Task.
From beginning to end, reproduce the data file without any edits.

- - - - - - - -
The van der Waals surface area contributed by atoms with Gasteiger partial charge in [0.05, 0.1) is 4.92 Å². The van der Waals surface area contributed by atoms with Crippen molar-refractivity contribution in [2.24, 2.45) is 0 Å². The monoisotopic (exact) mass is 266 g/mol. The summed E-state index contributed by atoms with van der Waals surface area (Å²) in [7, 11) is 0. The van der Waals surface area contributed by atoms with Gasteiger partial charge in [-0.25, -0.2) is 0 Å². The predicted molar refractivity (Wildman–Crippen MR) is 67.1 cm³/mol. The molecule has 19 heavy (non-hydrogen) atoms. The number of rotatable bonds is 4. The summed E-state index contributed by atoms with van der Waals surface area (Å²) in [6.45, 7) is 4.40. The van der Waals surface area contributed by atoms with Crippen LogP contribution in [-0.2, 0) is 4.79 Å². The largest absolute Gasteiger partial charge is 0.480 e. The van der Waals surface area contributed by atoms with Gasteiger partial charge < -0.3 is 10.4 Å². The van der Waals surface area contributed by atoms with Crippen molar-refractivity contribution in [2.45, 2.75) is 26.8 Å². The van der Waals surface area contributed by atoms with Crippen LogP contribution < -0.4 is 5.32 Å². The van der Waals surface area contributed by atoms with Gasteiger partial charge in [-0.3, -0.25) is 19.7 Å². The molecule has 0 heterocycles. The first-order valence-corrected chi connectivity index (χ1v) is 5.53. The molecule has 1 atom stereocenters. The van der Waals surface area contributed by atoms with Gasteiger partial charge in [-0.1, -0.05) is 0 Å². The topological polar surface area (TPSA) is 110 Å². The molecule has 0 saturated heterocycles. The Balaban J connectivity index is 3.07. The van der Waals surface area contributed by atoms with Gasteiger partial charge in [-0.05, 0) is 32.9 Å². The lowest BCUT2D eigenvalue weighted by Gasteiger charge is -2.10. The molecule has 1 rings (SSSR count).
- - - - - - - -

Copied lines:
The van der Waals surface area contributed by atoms with Gasteiger partial charge in [0.05, 0.1) is 4.92 Å². The van der Waals surface area contributed by atoms with Crippen molar-refractivity contribution in [2.24, 2.45) is 0 Å². The monoisotopic (exact) mass is 266 g/mol. The summed E-state index contributed by atoms with van der Waals surface area (Å²) in [7, 11) is 0. The van der Waals surface area contributed by atoms with Gasteiger partial charge in [-0.25, -0.2) is 0 Å². The predicted molar refractivity (Wildman–Crippen MR) is 67.1 cm³/mol. The molecule has 19 heavy (non-hydrogen) atoms. The number of rotatable bonds is 4. The summed E-state index contributed by atoms with van der Waals surface area (Å²) in [6.45, 7) is 4.40. The van der Waals surface area contributed by atoms with Crippen LogP contribution in [-0.2, 0) is 4.79 Å². The largest absolute Gasteiger partial charge is 0.480 e. The van der Waals surface area contributed by atoms with Gasteiger partial charge < -0.3 is 10.4 Å². The van der Waals surface area contributed by atoms with Crippen molar-refractivity contribution in [2.45, 2.75) is 26.8 Å². The van der Waals surface area contributed by atoms with Crippen LogP contribution < -0.4 is 5.32 Å². The van der Waals surface area contributed by atoms with Gasteiger partial charge in [-0.3, -0.25) is 19.7 Å². The molecule has 0 heterocycles. The first-order valence-corrected chi connectivity index (χ1v) is 5.53. The molecule has 1 atom stereocenters. The van der Waals surface area contributed by atoms with Gasteiger partial charge in [-0.1, -0.05) is 0 Å². The topological polar surface area (TPSA) is 110 Å². The molecule has 0 saturated heterocycles. The Balaban J connectivity index is 3.07. The van der Waals surface area contributed by atoms with Gasteiger partial charge in [-0.05, 0) is 32.9 Å². The lowest BCUT2D eigenvalue weighted by Gasteiger charge is -2.10. The molecule has 1 rings (SSSR count).